Belfast Telegraph

England’s last-ball victory sets new record

Nothing seems impossible for these tourists. One week the Ashes, six days later the first team to win eight successive matches in the shortest form of the game.

Jumping for joy: Chris Woakes celebrates as he hits the winning run from the last ball of the match england, already champions of the world, broke the Twenty20 world record last night.

They beat Australia with one wicket in hand by striking a single from the last ball of the match.

The improbable hero of the hour was the debutant fast bowler Chris Woakes, who went in on a hat-trick, saw off that, hooked the fastest bowler in the world, Shaun Tait, for six and dutifully eased the team home.

Needing three from the final two balls he square drove two and then clipped one casually over mid-wicket. Job, as it were, done.

About the only musical track not to be played here last night when a game of cricket was fitted into a prolonged session of Pick of the Pops was “Ain't No Stoppin' Us Now”. Perhaps it was, perhaps it was submerged by the rest of the cacophony.

But the way England are playing it may take a runaway 10-ton truck packed with heavy duty explosives to stop them. If England could win last night as wickets went down faster than fingernails in the tourists' dugout, they can win from anywhere.

The man of the match was Shane Watson who scored a forceful 59 and then took four wickets in 12 balls, which looked as though it would be enough. But it was Woakes, 21, in his first match and an unexpected member of this squad, who stole the glory at the last.

“It was a fantastic performance by him,” said England's captain, Paul Collingwood.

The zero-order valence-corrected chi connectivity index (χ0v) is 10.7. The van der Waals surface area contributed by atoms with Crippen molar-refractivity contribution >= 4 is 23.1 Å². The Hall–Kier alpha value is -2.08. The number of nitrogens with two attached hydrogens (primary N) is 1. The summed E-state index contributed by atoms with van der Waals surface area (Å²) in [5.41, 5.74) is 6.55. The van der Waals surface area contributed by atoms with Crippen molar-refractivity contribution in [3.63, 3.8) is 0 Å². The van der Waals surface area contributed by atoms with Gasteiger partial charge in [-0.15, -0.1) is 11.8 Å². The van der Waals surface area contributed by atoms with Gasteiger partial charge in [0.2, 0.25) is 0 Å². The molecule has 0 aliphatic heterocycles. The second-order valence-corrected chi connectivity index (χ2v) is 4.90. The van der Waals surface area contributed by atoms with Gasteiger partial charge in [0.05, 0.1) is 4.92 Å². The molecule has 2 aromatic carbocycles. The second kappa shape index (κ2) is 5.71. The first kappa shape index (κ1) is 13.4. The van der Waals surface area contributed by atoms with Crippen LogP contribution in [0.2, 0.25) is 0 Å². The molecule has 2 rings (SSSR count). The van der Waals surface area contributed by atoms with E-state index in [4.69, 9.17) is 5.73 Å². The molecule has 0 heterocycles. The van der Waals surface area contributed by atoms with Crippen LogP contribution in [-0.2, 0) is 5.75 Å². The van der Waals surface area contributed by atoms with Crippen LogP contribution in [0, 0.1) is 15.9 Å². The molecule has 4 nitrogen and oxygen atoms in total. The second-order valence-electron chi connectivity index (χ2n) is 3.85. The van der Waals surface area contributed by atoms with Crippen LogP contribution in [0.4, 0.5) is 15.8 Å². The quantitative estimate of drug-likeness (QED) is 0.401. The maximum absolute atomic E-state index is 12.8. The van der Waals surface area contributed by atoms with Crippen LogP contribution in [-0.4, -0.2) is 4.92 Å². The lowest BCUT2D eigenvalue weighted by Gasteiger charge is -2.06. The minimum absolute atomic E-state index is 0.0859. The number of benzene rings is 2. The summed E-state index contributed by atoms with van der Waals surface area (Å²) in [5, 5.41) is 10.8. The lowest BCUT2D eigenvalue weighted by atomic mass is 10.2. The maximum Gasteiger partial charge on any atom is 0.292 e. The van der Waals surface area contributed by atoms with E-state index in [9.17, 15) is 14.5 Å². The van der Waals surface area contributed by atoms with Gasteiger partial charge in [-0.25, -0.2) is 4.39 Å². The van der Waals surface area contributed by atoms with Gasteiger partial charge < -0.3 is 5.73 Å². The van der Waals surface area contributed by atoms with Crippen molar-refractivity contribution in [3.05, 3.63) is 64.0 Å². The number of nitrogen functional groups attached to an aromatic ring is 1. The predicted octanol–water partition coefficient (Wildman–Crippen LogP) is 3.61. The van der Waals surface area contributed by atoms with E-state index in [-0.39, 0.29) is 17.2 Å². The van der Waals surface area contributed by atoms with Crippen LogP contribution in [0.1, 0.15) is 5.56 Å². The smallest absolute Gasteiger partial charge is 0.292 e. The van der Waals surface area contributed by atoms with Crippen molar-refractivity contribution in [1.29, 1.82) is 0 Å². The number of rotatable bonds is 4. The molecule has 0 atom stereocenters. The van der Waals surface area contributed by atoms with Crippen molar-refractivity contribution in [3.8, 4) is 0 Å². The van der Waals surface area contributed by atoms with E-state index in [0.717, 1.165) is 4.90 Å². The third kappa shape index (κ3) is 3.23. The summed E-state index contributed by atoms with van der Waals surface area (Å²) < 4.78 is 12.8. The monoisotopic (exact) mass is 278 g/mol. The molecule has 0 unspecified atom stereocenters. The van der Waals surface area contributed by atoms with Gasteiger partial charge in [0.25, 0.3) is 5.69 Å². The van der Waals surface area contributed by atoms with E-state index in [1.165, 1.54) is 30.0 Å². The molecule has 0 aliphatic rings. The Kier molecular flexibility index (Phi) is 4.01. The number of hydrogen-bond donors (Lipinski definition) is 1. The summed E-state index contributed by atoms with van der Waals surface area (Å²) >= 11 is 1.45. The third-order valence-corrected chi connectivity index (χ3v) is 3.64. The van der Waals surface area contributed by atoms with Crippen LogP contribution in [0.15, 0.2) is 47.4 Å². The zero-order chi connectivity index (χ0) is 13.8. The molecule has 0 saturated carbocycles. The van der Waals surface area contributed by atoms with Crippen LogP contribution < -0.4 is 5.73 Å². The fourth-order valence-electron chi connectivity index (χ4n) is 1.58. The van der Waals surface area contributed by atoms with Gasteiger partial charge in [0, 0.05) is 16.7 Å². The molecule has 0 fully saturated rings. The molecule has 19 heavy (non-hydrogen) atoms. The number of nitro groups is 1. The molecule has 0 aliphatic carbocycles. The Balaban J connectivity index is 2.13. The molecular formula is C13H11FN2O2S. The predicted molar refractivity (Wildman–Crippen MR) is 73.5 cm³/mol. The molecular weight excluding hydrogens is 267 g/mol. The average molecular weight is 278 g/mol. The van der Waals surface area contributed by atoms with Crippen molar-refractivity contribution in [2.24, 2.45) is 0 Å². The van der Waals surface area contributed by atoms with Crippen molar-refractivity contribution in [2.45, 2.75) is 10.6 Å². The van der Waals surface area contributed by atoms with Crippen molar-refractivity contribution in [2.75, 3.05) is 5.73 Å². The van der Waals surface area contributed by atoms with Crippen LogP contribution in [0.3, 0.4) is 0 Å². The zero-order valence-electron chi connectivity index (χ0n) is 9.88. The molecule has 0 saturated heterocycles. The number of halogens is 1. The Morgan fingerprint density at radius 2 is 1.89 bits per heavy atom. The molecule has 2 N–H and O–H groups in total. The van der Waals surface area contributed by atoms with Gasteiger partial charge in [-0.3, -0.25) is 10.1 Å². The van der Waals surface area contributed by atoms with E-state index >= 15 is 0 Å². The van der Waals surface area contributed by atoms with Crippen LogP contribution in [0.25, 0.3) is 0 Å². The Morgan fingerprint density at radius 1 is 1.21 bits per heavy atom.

“I haven't seen any of his batting but Andy Flower said he was a serious batsman.

“Graeme Swann was a bit disappointed he was ahead of him in the batting order and as soon as he hit that six off Tait Swanny just doffed his cap at Andy and understood why he was behind him.

“You never know what you're really getting with new players but he responded superbly. The six was incredible really. Tait had given him a bit of gyp the ball before that. He told me he was was expecting the next ball to be a bit short and he hit it out of the middle. He thinks about the game as well and that's a crucial thing. It's very exciting.”

Woakes himself, who finished on 19 not out from 15 balls, was as calm in reflecting on his performance as the performance itself. “At first I was number 11 on the sheet and I didn't expect to bat,” he said. “But I got my promotion. I didn't think the result was ever in doubt.”

It was a cracking contest, everything that Twenty20 should be about and a splendid advertisement for this form of the game.

There will always be those misguided souls who perceive T20 to be an abomination, a blight on the face of the earth which has less right to exist than bordellos in rural Sussex, but in the parlance they don't get it. This was high-octane cricket played by high-octane cricketers.

Two other teams, Pakistan and South Africa, had also recorded seven victories in a row. None had managed eight simply both because so much can go wrong and the margins are so fine. “It was a great game of cricket,” said Collingwood.

“I thought it had everything. There was some serious batting throughout the game. I thought in the end we should have seen it through a little bit easier but Twenty20 cricket can be a bit like that and we just scraped through. I'm delighted with the record as well, it's a huge achievement for the team.”

Australia made 157 for 4, but it should have been at least 20 runs more. They started at a blistering pace and when Watson blasted 26 from Swann's first over it was possible to fear the worst for England. A tired team, the Ashes in the bag, this frippery was all too much for them.

This is to overlook that the new England seem not to be like the old England in any regard. They are not world champions for nothing.

Belfast Telegraph


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